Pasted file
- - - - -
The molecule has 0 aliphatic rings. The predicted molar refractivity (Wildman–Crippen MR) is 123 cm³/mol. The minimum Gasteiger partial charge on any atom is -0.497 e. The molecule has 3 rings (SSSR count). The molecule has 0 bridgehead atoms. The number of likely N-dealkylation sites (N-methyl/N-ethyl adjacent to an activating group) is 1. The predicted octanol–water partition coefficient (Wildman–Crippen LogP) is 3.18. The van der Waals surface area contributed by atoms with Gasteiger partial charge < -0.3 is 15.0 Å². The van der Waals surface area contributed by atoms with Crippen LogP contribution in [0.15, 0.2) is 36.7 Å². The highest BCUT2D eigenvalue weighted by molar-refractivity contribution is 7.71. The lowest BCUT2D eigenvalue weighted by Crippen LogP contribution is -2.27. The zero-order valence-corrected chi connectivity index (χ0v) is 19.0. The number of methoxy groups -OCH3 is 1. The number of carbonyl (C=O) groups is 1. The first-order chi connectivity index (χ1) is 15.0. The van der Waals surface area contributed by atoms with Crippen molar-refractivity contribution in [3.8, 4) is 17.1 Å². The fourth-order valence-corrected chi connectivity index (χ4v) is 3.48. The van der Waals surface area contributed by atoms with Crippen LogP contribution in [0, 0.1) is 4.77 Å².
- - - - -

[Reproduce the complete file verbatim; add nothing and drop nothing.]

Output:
The molecule has 0 aliphatic rings. The predicted molar refractivity (Wildman–Crippen MR) is 123 cm³/mol. The minimum Gasteiger partial charge on any atom is -0.497 e. The molecule has 3 rings (SSSR count). The molecule has 0 bridgehead atoms. The number of likely N-dealkylation sites (N-methyl/N-ethyl adjacent to an activating group) is 1. The predicted octanol–water partition coefficient (Wildman–Crippen LogP) is 3.18. The van der Waals surface area contributed by atoms with Gasteiger partial charge < -0.3 is 15.0 Å². The van der Waals surface area contributed by atoms with Crippen LogP contribution in [0.15, 0.2) is 36.7 Å². The highest BCUT2D eigenvalue weighted by molar-refractivity contribution is 7.71. The lowest BCUT2D eigenvalue weighted by Crippen LogP contribution is -2.27. The zero-order valence-corrected chi connectivity index (χ0v) is 19.0. The number of methoxy groups -OCH3 is 1. The number of carbonyl (C=O) groups is 1. The first-order chi connectivity index (χ1) is 15.0. The van der Waals surface area contributed by atoms with Crippen molar-refractivity contribution in [3.8, 4) is 17.1 Å². The fourth-order valence-corrected chi connectivity index (χ4v) is 3.48. The van der Waals surface area contributed by atoms with Crippen LogP contribution in [0, 0.1) is 4.77 Å².